Hard water has multiple unpleasant effects such as dull clothes and deposits on utensils and hardware. You may have also noticed that it causes a certain scale build up on fixtures and in pipes. Water softeners are a popular solution to these issues as they reduce the hardness level of water. They are very effective at increasing the longevity of appliances like water heaters and dishwashers. This eventually saves energy, water and the amount of detergent used.
While softeners have notable benefits, salt-based water softeners also have some major drawbacks. The traditional salt-based water softeners are not environmentally friendly and can have adverse effects on our surroundings. They do improve the lives of homeowners but at a cost to the environment. This is why it is becoming a worldwide concern with the passage of time. Not to mention, several states and municipalities are banning the installation of salt-based ion-exchanging water softeners. But why is that?
Let’s have a look at water softening systems.
How do Water softeners work?
There are some hard water minerals that switch places with sodium ions. This switching of places takes place through the process of ion exchange. The hard water minerals, namely magnesium and calcium ions, are replaced by sodium ions present in the water softeners. The entire process of ion exchange employed by water softeners takes place in a resin tank or chamber.
There are polymeric resins present in the tank that release sodium ions as water passes through it. On the other hand, the magnesium and calcium ions bind to the resin structure. Once this entire process takes place, the water turns into soft water and leaves the tank through pipe fittings. The cycle is repeated as more hard water enters the tank and exits in its newer and softer form.
How are Water Softeners bad for the Environment?
The issue with water softeners is simple and clear: they add a lot of salt to the environment. That ultimately affects the environment negatively. Read on to learn about these effects.
1. Salt build up in plants
Mostly, water softeners are used to soften the water used in your house. While this may seem good for multiple reasons, have you thought about your home garden? If you water your plants with the same soft water, the salt will eventually build up to the point where it will kill your plants. And if you live in a region with less precipitation, the risk gets even bigger as your plants will receive no rain for dilution.
Softened water does not only negatively impact the plants in your own house, but the harm goes beyond your square footage. It is also an endangering factor for the local parks and crops in your area. When you use this water in your daily routine while showering or doing the dishes, the water can enter your city’s water source.
2. Substantial waste
Salt-based softeners are very effective at eliminating hard water but they are not as efficient. The average rate of water that they waste is about 150 gallons per week, which makes up for 7800 gallons every year. For this reason, community water supplies fall under a huge burden as the monthly water supplies keep increasing.
3. Aquatic build up
Salt-based water softeners release chloride salts in forms such as sodium chloride ions into the environment. This causes a negative effect on the surroundings as salt can build up in aquatic environments like aquifers, streams and rivers. It can have a catastrophic effect on marine life. This is especially true for areas that already suffer from high salt concentrations due to things like agricultural runoff and road salt application.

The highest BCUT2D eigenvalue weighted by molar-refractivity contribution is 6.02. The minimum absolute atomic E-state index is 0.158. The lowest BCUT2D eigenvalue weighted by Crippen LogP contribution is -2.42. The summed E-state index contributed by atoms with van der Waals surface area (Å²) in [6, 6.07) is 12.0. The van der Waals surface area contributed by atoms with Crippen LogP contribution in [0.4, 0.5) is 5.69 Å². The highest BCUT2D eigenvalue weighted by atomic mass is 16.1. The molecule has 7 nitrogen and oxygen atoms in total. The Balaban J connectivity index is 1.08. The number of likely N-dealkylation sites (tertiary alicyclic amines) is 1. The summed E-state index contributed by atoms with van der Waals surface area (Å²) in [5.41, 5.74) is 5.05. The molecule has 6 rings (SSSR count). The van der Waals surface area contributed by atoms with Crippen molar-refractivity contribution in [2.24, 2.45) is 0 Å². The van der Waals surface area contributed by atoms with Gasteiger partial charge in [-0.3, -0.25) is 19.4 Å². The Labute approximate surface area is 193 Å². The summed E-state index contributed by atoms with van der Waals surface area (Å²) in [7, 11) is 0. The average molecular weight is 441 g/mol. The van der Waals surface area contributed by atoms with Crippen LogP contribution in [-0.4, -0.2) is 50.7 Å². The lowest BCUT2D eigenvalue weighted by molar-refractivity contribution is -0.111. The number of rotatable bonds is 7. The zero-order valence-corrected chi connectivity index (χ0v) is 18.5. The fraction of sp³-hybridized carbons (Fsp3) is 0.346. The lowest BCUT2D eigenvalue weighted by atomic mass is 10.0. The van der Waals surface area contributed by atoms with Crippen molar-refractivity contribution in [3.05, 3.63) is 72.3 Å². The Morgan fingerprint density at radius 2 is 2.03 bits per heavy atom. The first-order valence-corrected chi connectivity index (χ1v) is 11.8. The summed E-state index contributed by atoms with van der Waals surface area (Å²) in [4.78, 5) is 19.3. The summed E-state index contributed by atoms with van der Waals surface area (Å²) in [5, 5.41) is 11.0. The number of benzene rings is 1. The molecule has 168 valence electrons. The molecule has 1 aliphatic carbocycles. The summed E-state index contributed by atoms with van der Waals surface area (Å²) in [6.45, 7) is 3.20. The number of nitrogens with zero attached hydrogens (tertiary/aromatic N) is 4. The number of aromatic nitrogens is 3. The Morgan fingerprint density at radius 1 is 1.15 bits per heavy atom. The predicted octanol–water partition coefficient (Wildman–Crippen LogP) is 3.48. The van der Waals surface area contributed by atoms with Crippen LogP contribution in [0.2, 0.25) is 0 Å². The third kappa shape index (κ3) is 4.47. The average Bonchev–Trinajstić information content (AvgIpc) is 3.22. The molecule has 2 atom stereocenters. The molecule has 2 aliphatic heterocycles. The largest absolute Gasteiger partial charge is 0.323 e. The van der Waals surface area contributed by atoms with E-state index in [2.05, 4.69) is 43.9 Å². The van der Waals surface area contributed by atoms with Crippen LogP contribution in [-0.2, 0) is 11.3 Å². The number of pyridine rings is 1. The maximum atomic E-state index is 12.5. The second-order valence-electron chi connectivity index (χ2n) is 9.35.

4. Salt Discharge
Water softeners add sodium ions to the water while sodium chloride ions are added to the drainage system at the same time. This chloride seeps into and pollutes groundwater from sewage systems. Oftentimes, it can also adversely affect the environment via facilities that treat waste water.
5. Major pollutant
Salt is considered a pollutant for the same reasons that you use water softeners for. Saline or hard water reduces the effectiveness of soaps and detergents and causes scaling that make water-heating appliances less energy-efficient. Not to forget, even plumbing and other home appliances wear out faster.
However, that is not all that water does when its salinity or hardness increases. The chloride ions can also damage agricultural crops and harm aquatic life. And, when chloride content is in excess, it can also reduce the reusability rate of treated waste water. Similarly, when treated water is discharged into surface waters such as rivers, using it for irrigation could lead to undesirable results.
What can you do instead?
If you wish to take another step at living an eco-friendly lifestyle, you may want to eliminate the use of ion exchange water softeners. Here are a few alternatives that you can opt for and ditch harmful water softeners.
1. Salt-free Conditioning System
While these types of systems do not remove magnesium or calcium from the water, they are helpful at precipitating them into tiny particles. Water passes through these systems and the catalysts present in them do the work. As a result, water does not feel hard anymore even when the minerals are still present.
2. Anti-scale Magnetic Treatment
This system allows hard water to pass through a magnetic field. This in turn reduces the effects that water hardness normally leads to.
Water softening systems were originally designed to reduce the amount of dissolved minerals in hard water. However, the exchange of ions that takes place during the softening process can be quite harmful for the environment.